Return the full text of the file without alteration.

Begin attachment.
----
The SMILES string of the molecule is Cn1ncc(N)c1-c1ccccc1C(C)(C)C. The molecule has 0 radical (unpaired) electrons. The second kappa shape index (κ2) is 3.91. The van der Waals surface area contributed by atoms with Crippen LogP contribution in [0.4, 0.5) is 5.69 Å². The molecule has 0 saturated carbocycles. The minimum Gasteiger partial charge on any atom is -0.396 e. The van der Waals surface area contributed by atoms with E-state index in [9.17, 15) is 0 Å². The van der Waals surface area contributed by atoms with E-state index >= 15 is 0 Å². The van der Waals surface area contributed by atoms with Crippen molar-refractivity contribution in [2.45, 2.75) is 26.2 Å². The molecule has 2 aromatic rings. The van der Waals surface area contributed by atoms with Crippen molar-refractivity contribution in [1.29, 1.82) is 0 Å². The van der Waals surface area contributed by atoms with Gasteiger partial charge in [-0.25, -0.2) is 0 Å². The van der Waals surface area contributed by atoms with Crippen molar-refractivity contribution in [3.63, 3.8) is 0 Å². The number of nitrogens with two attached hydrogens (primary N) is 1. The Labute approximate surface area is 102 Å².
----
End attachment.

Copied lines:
The SMILES string of the molecule is Cn1ncc(N)c1-c1ccccc1C(C)(C)C. The molecule has 0 radical (unpaired) electrons. The second kappa shape index (κ2) is 3.91. The van der Waals surface area contributed by atoms with Crippen LogP contribution in [0.4, 0.5) is 5.69 Å². The molecule has 0 saturated carbocycles. The minimum Gasteiger partial charge on any atom is -0.396 e. The van der Waals surface area contributed by atoms with E-state index in [9.17, 15) is 0 Å². The van der Waals surface area contributed by atoms with E-state index >= 15 is 0 Å². The van der Waals surface area contributed by atoms with Crippen molar-refractivity contribution in [2.45, 2.75) is 26.2 Å². The molecule has 2 aromatic rings. The van der Waals surface area contributed by atoms with Crippen molar-refractivity contribution in [1.29, 1.82) is 0 Å². The van der Waals surface area contributed by atoms with Gasteiger partial charge in [-0.25, -0.2) is 0 Å². The van der Waals surface area contributed by atoms with Crippen molar-refractivity contribution in [3.63, 3.8) is 0 Å². The number of nitrogens with two attached hydrogens (primary N) is 1. The Labute approximate surface area is 102 Å².